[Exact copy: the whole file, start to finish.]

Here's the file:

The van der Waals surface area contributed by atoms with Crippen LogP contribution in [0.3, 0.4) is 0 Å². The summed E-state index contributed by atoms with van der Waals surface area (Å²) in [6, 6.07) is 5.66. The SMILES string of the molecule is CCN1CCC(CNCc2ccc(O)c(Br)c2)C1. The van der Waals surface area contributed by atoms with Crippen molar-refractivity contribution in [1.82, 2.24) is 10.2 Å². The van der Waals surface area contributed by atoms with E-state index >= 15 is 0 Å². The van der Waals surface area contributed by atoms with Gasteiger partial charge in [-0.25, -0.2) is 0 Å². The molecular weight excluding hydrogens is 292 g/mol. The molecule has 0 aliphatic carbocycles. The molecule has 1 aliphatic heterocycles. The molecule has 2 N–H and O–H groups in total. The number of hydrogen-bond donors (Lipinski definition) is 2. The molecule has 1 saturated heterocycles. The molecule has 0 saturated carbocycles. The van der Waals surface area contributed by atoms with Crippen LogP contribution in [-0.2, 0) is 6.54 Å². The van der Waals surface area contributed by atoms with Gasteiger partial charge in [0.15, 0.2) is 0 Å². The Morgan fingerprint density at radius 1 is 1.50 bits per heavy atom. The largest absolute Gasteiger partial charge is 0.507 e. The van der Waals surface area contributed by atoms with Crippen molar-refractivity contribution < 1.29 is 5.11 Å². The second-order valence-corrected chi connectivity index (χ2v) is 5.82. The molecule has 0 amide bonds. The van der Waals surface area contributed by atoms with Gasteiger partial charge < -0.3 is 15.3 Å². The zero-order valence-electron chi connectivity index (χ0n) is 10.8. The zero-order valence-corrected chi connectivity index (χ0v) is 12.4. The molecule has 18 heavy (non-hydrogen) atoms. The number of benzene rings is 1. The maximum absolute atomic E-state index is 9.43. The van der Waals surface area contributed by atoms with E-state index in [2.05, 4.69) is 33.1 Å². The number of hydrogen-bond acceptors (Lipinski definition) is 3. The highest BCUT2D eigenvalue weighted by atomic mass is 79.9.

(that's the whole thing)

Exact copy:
The van der Waals surface area contributed by atoms with Crippen LogP contribution in [0.3, 0.4) is 0 Å². The summed E-state index contributed by atoms with van der Waals surface area (Å²) in [6, 6.07) is 5.66. The SMILES string of the molecule is CCN1CCC(CNCc2ccc(O)c(Br)c2)C1. The van der Waals surface area contributed by atoms with Crippen molar-refractivity contribution in [1.82, 2.24) is 10.2 Å². The van der Waals surface area contributed by atoms with E-state index >= 15 is 0 Å². The van der Waals surface area contributed by atoms with Gasteiger partial charge in [-0.25, -0.2) is 0 Å². The molecular weight excluding hydrogens is 292 g/mol. The molecule has 0 aliphatic carbocycles. The molecule has 1 aliphatic heterocycles. The molecule has 2 N–H and O–H groups in total. The number of hydrogen-bond donors (Lipinski definition) is 2. The molecule has 1 saturated heterocycles. The molecule has 0 saturated carbocycles. The van der Waals surface area contributed by atoms with Crippen LogP contribution in [-0.2, 0) is 6.54 Å². The van der Waals surface area contributed by atoms with Gasteiger partial charge in [0.15, 0.2) is 0 Å². The Morgan fingerprint density at radius 1 is 1.50 bits per heavy atom. The largest absolute Gasteiger partial charge is 0.507 e. The van der Waals surface area contributed by atoms with Crippen molar-refractivity contribution < 1.29 is 5.11 Å². The second-order valence-corrected chi connectivity index (χ2v) is 5.82. The molecule has 0 amide bonds. The van der Waals surface area contributed by atoms with Gasteiger partial charge < -0.3 is 15.3 Å². The zero-order valence-electron chi connectivity index (χ0n) is 10.8. The zero-order valence-corrected chi connectivity index (χ0v) is 12.4. The molecule has 18 heavy (non-hydrogen) atoms. The number of benzene rings is 1. The maximum absolute atomic E-state index is 9.43. The van der Waals surface area contributed by atoms with E-state index in [2.05, 4.69) is 33.1 Å². The number of hydrogen-bond acceptors (Lipinski definition) is 3. The highest BCUT2D eigenvalue weighted by atomic mass is 79.9.